Genome Analyses of >200,000 Individuals Identify 58 Loci for Chronic Inflammation and Highlight Pathways that Link Inflammation and Complex Disorders

Lifelines Cohort Study, CHARGE Inflammation working group, Symen Ligthart, Ahmad Vaez, Urmo Võsa, Maria G. Stathopoulou, Paul S. de Vries, Bram P. Prins, Peter J. Van der Most, Toshiko Tanaka, Elnaz Naderi, Lynda M. Rose, Ying Wu, Robert Karlsson, Maja Barbalic, Honghuang Lin, René Pool, Gu Zhu, Aurélien Macé, Carlo SidoreStella Trompet, Massimo Mangino, Maria Sabater-Lleal, John P. Kemp, Ali Abbasi, Tim Kacprowski, Niek Verweij, Albert V. Smith, Tao Huang, Carola Marzi, Mary F. Feitosa, Kurt K. Lohman, Marcus E. Kleber, Yuri Milaneschi, Christian Mueller, Mahmudul Huq, Efthymia Vlachopoulou, Leo Pekka Lyytikäinen, Christopher Oldmeadow, Joris Deelen, Markus Perola, Jing Hua Zhao, Bjarke Feenstra, Behrooz Z. Alizadeh, H. Marike Boezen, Lude Franke, Pim van der Harst, Gerjan Navis, Marianne Rots, Harold Snieder, Nathan D Pankratz, Myron D Gross

Research output: Contribution to journalArticlepeer-review

214 Scopus citations


C-reactive protein (CRP) is a sensitive biomarker of chronic low-grade inflammation and is associated with multiple complex diseases. The genetic determinants of chronic inflammation remain largely unknown, and the causal role of CRP in several clinical outcomes is debated. We performed two genome-wide association studies (GWASs), on HapMap and 1000 Genomes imputed data, of circulating amounts of CRP by using data from 88 studies comprising 204,402 European individuals. Additionally, we performed in silico functional analyses and Mendelian randomization analyses with several clinical outcomes. The GWAS meta-analyses of CRP revealed 58 distinct genetic loci (p < 5 × 10−8). After adjustment for body mass index in the regression analysis, the associations at all except three loci remained. The lead variants at the distinct loci explained up to 7.0% of the variance in circulating amounts of CRP. We identified 66 gene sets that were organized in two substantially correlated clusters, one mainly composed of immune pathways and the other characterized by metabolic pathways in the liver. Mendelian randomization analyses revealed a causal protective effect of CRP on schizophrenia and a risk-increasing effect on bipolar disorder. Our findings provide further insights into the biology of inflammation and could lead to interventions for treating inflammation and its clinical consequences.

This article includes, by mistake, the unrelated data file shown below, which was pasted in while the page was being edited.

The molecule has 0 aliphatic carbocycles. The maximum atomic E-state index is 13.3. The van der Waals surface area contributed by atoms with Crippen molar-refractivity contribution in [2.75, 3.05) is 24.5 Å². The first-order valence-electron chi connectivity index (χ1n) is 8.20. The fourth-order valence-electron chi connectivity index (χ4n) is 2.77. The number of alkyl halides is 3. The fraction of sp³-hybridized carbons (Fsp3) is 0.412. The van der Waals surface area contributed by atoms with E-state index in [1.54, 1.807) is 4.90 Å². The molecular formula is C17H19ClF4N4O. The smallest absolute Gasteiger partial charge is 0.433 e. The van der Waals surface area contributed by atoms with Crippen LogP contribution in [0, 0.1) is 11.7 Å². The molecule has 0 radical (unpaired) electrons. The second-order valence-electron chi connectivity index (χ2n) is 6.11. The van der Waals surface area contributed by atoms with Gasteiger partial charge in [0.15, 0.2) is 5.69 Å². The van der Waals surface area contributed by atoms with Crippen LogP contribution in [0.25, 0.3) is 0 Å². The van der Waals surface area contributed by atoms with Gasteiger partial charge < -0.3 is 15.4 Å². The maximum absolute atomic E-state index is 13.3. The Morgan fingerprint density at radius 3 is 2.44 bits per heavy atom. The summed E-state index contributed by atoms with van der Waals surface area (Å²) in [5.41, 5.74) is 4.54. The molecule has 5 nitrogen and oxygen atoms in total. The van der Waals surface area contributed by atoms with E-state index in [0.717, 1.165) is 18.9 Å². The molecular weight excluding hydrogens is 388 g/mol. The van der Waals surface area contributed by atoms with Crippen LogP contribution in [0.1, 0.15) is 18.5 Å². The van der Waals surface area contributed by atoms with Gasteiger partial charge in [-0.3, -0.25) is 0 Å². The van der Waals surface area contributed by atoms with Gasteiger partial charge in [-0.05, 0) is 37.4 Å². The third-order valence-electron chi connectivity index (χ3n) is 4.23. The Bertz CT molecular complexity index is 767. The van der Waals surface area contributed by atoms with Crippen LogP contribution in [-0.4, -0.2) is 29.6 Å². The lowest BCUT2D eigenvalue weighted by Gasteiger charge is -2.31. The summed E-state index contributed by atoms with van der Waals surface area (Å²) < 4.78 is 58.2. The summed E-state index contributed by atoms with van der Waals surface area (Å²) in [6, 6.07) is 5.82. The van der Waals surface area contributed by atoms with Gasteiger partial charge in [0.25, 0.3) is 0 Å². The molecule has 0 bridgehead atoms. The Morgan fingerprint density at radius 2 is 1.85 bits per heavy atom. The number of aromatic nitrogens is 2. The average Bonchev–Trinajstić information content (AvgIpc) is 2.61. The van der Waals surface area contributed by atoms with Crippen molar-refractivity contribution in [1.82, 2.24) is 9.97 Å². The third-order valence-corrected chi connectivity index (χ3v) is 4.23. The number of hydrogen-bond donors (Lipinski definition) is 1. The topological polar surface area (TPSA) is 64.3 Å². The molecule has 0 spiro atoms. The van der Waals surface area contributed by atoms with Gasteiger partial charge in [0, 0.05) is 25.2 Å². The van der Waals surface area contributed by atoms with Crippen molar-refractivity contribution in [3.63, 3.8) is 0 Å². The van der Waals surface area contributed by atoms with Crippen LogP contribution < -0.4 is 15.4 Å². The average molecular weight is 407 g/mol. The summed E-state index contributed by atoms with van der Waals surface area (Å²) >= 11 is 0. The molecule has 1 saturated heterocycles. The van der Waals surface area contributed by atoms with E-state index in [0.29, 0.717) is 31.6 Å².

Original languageEnglish (US)
Pages (from-to)691-706
Number of pages16
JournalAmerican Journal of Human Genetics
Issue number5
StatePublished - Nov 1 2018

Bibliographical note

Funding Information:
O.H.F. works at ErasmusAGE, a center for aging research across the life course funded by Nestlé Nutrition (Nestec Ltd.), Metagenics Inc., and AXA. Nestec Ltd., Metagenics Inc., and AXA had no role in the design or conduct of the study; collection, management, analysis, or interpretation of the data; or preparation, review or approval of the manuscript. Bruce M. Psaty serves on the data and safety monitoring board of a clinical trial funded by Zoll LifeCor and on the steering committee of the Yale Open Data Access Project, funded by Johnson & Johnson.

Publisher Copyright:
© 2018 American Society of Human Genetics


  • C-reactive protein
  • Mendelian randomization
  • coronary artery disease
  • genome-wide association study
  • inflammation
  • inflammatory disorders
  • schizophrenia
  • system biology


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